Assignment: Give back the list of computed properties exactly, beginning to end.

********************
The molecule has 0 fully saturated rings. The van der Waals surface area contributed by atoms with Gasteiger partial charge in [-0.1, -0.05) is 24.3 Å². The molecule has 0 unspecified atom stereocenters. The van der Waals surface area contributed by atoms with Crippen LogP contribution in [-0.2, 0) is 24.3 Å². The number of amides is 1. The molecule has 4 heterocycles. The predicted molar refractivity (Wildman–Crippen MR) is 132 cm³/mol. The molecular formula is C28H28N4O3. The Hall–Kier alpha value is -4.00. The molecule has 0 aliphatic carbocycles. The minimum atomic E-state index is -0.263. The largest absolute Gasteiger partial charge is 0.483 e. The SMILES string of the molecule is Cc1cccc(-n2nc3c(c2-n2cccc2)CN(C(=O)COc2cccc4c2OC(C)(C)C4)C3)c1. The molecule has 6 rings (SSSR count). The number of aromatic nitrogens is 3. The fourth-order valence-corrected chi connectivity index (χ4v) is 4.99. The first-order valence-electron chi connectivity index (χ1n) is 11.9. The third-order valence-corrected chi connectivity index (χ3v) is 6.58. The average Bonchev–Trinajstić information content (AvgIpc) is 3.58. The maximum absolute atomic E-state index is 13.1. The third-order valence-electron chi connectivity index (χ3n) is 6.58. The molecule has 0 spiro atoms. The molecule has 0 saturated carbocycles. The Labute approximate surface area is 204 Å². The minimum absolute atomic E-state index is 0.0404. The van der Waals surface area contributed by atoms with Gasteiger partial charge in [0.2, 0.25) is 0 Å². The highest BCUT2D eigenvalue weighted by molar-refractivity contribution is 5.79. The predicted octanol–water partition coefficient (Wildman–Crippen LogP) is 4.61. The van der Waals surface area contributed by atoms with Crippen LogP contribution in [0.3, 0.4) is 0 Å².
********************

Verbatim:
The molecule has 0 fully saturated rings. The van der Waals surface area contributed by atoms with Gasteiger partial charge in [-0.1, -0.05) is 24.3 Å². The molecule has 0 unspecified atom stereocenters. The van der Waals surface area contributed by atoms with Crippen LogP contribution in [-0.2, 0) is 24.3 Å². The number of amides is 1. The molecule has 4 heterocycles. The predicted molar refractivity (Wildman–Crippen MR) is 132 cm³/mol. The molecular formula is C28H28N4O3. The Hall–Kier alpha value is -4.00. The molecule has 0 aliphatic carbocycles. The minimum atomic E-state index is -0.263. The largest absolute Gasteiger partial charge is 0.483 e. The SMILES string of the molecule is Cc1cccc(-n2nc3c(c2-n2cccc2)CN(C(=O)COc2cccc4c2OC(C)(C)C4)C3)c1. The molecule has 6 rings (SSSR count). The number of aromatic nitrogens is 3. The fourth-order valence-corrected chi connectivity index (χ4v) is 4.99. The first-order valence-electron chi connectivity index (χ1n) is 11.9. The third-order valence-corrected chi connectivity index (χ3v) is 6.58. The average Bonchev–Trinajstić information content (AvgIpc) is 3.58. The maximum absolute atomic E-state index is 13.1. The third-order valence-electron chi connectivity index (χ3n) is 6.58. The molecule has 0 spiro atoms. The molecule has 0 saturated carbocycles. The Labute approximate surface area is 204 Å². The minimum absolute atomic E-state index is 0.0404. The van der Waals surface area contributed by atoms with Gasteiger partial charge in [0.2, 0.25) is 0 Å². The highest BCUT2D eigenvalue weighted by molar-refractivity contribution is 5.79. The predicted octanol–water partition coefficient (Wildman–Crippen LogP) is 4.61. The van der Waals surface area contributed by atoms with Crippen LogP contribution in [0.3, 0.4) is 0 Å².